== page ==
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Thursday, February 23, 2006 

The destruction of everything is the beginning of something new.

Yesterday's attack on the Al-Askari Mosque in Samarra was an attack not just on Shia Islam, but all of Islam. Most likely carried out by Wahabbis, probably the so-called al-Qaida in Iraq, it was the equivalent of pouring petrol onto a bonfire. Sectarian tensions in Iraq have been festering for years, with the Shia overcoming their suppression under Saddam to come out on top in the elections carried out under occupation. While the majority of the insurgency is carried out by disenfranchised Sunnis and ex-Baathists, there is also a significant minority of jihadists out to martyr themselves. It is likely the latter which carried out the attack, not Sunnis. Those who claim to be acting in the name of Islam should now be exposed for their almost unbelievable act of vandalism.

From an aesthetic point of view, the destruction of the mosque is horrifying. While we can admire the architecture of many of the churches in west, there are very few which you could describe as beautiful. The Al-Askari mosque was undoubtedly a thing of beauty, and also of hope for many. For it to be destroyed by terrorists whose wish is to provoke a civil war is a crime against every person in Iraq.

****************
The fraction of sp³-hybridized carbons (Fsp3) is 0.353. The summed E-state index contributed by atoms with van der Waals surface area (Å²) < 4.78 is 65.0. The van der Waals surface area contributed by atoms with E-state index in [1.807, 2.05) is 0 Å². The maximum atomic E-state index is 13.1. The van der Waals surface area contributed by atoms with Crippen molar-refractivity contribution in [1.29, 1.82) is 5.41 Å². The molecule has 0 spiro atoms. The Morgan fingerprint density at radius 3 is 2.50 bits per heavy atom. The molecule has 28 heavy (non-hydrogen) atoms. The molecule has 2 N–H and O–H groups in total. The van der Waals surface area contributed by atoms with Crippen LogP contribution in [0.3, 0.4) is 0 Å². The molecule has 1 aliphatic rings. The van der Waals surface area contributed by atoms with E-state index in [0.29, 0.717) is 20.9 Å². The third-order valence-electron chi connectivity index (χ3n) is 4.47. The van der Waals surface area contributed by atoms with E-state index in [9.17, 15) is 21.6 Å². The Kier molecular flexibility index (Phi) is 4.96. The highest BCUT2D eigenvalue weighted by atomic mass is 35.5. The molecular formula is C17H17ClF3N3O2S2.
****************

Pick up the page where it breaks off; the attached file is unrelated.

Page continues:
While Moqtada al-Sadr and Ayatollah Ali al-Sistani have both called for calm and peaceful demonstration, both have ulterior motives with al-Sadr's militia most likely to blame for many of the revenge attacks which have already taken place. al-Sistani has also mentioned that he will gather and use a militia to protect holy sites if the government cannot do it. The last thing that Iraq needs is more militias, but such a move by Sistani would reinforce his power which has been ebbing slightly to the upstart and more radical al-Sadr.

Looking at the situation from the west, the most sad thing about this is that it will likely result in British and American troops having to stay even longer in a country which is turning increasingly more hostile to them as the days pass. While now is not the time to blame the US and UK for invading and causing the whole mess, that we broke a land that was mostly secular and turned it into a country where it seems sectarian warfare is moments away from breaking must rank up there with some of the biggest mistakes and tragedies of our time. What now needs to be done is for the religious leaders on both sides to come together and stop the revenge from spiraling out of control. If they don't, Iraq could become the equivalent of Somalia.

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